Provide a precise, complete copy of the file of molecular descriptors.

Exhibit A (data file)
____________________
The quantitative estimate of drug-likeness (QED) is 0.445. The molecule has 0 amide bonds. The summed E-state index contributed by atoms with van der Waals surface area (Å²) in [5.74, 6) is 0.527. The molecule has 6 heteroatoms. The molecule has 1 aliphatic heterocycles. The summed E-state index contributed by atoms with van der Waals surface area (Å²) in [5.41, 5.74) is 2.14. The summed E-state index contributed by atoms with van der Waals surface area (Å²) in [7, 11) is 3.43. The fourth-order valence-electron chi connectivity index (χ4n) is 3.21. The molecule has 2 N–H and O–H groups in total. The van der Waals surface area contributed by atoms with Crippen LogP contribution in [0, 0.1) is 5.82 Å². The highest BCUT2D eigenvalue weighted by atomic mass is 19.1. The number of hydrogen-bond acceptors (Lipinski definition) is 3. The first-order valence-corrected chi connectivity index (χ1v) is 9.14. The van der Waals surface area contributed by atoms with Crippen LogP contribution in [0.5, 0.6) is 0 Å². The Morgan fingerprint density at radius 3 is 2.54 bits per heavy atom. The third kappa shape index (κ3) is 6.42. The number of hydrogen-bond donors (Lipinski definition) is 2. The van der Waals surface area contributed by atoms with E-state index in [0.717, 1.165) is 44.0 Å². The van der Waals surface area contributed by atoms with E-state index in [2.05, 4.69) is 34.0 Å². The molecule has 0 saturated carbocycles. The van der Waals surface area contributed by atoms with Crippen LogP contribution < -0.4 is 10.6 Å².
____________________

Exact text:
The quantitative estimate of drug-likeness (QED) is 0.445. The molecule has 0 amide bonds. The summed E-state index contributed by atoms with van der Waals surface area (Å²) in [5.74, 6) is 0.527. The molecule has 6 heteroatoms. The molecule has 1 aliphatic heterocycles. The summed E-state index contributed by atoms with van der Waals surface area (Å²) in [5.41, 5.74) is 2.14. The summed E-state index contributed by atoms with van der Waals surface area (Å²) in [7, 11) is 3.43. The fourth-order valence-electron chi connectivity index (χ4n) is 3.21. The molecule has 2 N–H and O–H groups in total. The van der Waals surface area contributed by atoms with Crippen LogP contribution in [0, 0.1) is 5.82 Å². The highest BCUT2D eigenvalue weighted by atomic mass is 19.1. The number of hydrogen-bond acceptors (Lipinski definition) is 3. The first-order valence-corrected chi connectivity index (χ1v) is 9.14. The van der Waals surface area contributed by atoms with Crippen LogP contribution in [0.5, 0.6) is 0 Å². The Morgan fingerprint density at radius 3 is 2.54 bits per heavy atom. The third kappa shape index (κ3) is 6.42. The number of hydrogen-bond donors (Lipinski definition) is 2. The van der Waals surface area contributed by atoms with E-state index in [0.717, 1.165) is 44.0 Å². The van der Waals surface area contributed by atoms with E-state index in [2.05, 4.69) is 34.0 Å². The molecule has 0 saturated carbocycles. The van der Waals surface area contributed by atoms with Crippen LogP contribution < -0.4 is 10.6 Å².